1. Who do you need to persuade?
  2. What do you want them to do differently/better
    than what they do today?
  3. Why aren’t they doing what you’d like them to
  4. What are their interests/complaints/pet peeves?
  5. How would you want social listening to benefit


2. Improve your social media accounts/personal brand:


Social listening is about being able to quickly respond to
what you’re listening to. If you don’t have a professional, well-built social
media account, your customers may not believe that the account is legitimate.
Improving your social media accounts is easy and takes less than 30 minutes for
each social media. Here’s a quick guide on improving your LinkedIn profile.


3. Get familiar with at least one free social media listening tool:


Social media listening tools are designed to be
user-friendly enough that you’d utilize it every day. However, using too many
tools at once can be overwhelming; so, just start with one social media
monitoring tool that you’re comfortable with. My favorites are:


  1. TalkWalker
    • Gives you alerts on articles / mentions of the
      keywords that you want to monitor – it could be anything from the name of your
      customers/company to the specific topics that you’re interested in (e.g. Social
      Listening, Lead Generation, etc.)
  2. SocialMention
    • It works like Google search, so it’s apt for
      quick searches without a database of your past searches. This tool organizes
      your search results based on the source (e.g. Twitter, Facebook, etc.), so you
      can get in touch with the social media user personally.
  3. HootSuite
    • Aggregates all your social media accounts under
      one platform for easier monitoring of all your accounts.


This article is the first in a series of three:

Second article

Third article

Are you looking for a new job or a promotion? Are you expecting to change jobs or careers before you retire? Could you possibly get laid off?


If your answer to any of these questions is "yes", are you prepared?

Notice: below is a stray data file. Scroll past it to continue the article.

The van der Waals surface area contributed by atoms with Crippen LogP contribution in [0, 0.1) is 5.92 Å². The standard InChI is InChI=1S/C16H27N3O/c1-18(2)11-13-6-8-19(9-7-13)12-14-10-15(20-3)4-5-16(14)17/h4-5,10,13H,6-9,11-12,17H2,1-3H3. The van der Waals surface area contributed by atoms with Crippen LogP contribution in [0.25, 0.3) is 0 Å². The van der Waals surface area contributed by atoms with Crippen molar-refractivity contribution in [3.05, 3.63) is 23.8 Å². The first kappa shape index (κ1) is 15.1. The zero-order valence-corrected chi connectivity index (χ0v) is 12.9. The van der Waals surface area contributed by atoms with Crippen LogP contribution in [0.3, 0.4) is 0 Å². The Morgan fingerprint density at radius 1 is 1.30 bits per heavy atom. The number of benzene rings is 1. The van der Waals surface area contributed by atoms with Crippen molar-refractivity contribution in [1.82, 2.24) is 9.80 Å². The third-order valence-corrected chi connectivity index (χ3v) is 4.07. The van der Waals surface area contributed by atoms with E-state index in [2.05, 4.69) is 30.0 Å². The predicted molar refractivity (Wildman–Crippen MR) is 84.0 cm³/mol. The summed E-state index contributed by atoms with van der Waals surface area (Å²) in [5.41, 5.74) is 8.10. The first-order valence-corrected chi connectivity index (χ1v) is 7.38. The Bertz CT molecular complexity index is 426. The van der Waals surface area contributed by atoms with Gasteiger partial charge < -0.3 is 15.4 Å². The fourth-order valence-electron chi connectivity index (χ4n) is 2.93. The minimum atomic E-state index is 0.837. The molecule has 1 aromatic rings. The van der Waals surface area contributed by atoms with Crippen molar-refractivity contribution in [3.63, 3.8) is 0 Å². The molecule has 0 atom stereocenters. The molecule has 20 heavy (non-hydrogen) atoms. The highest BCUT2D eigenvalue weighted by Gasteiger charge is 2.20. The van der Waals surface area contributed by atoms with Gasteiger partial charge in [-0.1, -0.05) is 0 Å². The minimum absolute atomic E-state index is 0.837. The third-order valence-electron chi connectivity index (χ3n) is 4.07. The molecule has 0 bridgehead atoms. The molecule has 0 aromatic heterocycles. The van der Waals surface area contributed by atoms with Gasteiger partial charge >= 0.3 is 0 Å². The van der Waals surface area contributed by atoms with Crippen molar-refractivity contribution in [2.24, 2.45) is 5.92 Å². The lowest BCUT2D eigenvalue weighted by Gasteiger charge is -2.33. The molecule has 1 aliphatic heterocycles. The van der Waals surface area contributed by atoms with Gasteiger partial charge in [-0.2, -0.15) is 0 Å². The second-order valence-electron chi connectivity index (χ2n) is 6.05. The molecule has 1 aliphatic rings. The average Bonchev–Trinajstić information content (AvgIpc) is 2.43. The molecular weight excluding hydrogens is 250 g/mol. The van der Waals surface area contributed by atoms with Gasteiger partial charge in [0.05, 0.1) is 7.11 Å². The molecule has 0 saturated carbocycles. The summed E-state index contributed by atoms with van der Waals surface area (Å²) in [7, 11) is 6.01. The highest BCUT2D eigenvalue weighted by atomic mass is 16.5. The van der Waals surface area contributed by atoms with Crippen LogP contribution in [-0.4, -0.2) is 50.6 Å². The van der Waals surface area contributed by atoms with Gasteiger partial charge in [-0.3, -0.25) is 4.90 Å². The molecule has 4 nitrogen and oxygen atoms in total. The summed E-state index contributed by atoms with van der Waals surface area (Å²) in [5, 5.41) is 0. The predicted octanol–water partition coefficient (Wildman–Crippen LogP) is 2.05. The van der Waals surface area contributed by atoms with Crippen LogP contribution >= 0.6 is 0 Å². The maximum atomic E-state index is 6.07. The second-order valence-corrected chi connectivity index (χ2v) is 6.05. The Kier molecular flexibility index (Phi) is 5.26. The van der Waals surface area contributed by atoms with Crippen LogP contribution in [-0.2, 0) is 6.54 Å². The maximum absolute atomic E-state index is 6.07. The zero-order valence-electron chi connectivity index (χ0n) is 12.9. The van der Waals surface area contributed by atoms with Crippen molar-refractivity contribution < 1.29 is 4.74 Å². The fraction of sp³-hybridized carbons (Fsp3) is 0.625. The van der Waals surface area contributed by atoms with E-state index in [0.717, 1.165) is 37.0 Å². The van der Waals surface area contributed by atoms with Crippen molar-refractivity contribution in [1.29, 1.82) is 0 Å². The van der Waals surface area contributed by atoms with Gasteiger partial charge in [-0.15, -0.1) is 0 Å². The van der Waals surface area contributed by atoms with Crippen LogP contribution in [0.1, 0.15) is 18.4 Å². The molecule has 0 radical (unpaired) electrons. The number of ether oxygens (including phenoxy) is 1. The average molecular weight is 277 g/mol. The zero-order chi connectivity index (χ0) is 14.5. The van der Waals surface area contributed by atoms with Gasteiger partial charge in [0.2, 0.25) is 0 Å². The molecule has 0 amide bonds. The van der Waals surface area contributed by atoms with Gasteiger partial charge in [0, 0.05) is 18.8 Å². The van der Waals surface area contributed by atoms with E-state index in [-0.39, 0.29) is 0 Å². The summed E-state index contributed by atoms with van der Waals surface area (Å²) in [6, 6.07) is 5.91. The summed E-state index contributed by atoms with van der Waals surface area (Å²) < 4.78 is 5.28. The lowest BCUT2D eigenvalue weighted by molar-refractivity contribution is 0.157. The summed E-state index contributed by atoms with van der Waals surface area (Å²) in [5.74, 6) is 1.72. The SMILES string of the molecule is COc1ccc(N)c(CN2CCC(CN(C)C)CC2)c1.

According to the JobVite “Report on the Social Job Seeker”, in 2012, "69% of employed Americans were actively seeking or open to a new job. 88% of all job seekers had at least one social networking profile; 64% had two profiles and 44% had three.”


So it comes as no surprise that recruiters are turning to social media to fill jobs. A study from Software Advice confirms that Social Media Dominates Recruiting Channels.

  Screen Shot 2014-08-22 at 11.48.48 AM.png

At first glance, it might seem unrelated to social media that employee referrals still have the highest probably to result in hiring. But there is a connection: to get a referral: you need a good reputation and it helps to have “paid-it-forward”. Aka: build a network before you need it. How can you do that?


Build Your Own Brand


One important avenue is social media. Social media gives you the opportunity to build your own brand, to establish yourself as a qualified resource, maybe even a thought leader, in your area of expertise.


A good example is http://timoelliott.com/blog/Timo Elliott, a business intelligence thought leader at SAP. Timo Elliott has built his own brand as a BI expert: he has a popular website, a blog and active social presence on Twitter, LinkedIn, and Google Plus. Timo is respected  inside of SAP, as well as by partners and clients.

Screen Shot 2014-08-22 at 11.35.11 AM.png

Timo has, what I call, a portable brand. If Timo decided to leave SAP, it would be easy for him to find another job.


Of course, this is not only due to his social media presence, but it plays an important part; a part that requires a strategy and diligent execution. Do you have one?


5 Steps to Creating Your Brand

  1. Identity: Decide who you want to be (on social media). What is your goal? Who is your audience? What type of content will you share?
  2. Profile: Write a 100-word-bio and condense it to 160 characters. Use this “business card” on all your social channels.
  3. Audience: Fish where the fish are. Use (free) reports to identify which channels your target audience uses (e.g. Pew Research Center).
  4. Content: How and what do you like to create? If you like to write, a blog might be a good idea. If you dislike writing, maybe you enjoy creating videos or Infographics? Pick something you enjoy as content creation will require your ongoing commitment.
  5. Consistency: Engage regularly, at a minimum: post 1-2 tweets a day; 1 LinkedIn status update a day, one blog a week. Tools like Bufferapp let you queue up content as you read it (via a browser extension). Add your own insights before sharing to add value; don't just amplify.


The Top 5 Social Platforms for Career Management


1. LinkedIn

Screen Shot 2014-08-22 at 10.44.32 AM.png

    • You can't afford not to be on this professional network if you work in the B2B space. . It’s the place where people go to get a virtual first impression of you. First impressions matter. Make it a good one.
    • It’s key to have a (good) picture, meaning the picture actually is in focus and fits the space LinkedIn provides. If you don't have a picture, it undermines trust. Why would someone connect with you, share their identity, if you are hiding yours?
    • Complete your profile. Be creative in the line right below your name – it’s a branding opportunity. Instead of posting a job title, you could say things like “Marketing Executive” or “Sales Representative with $40m revenue a year”.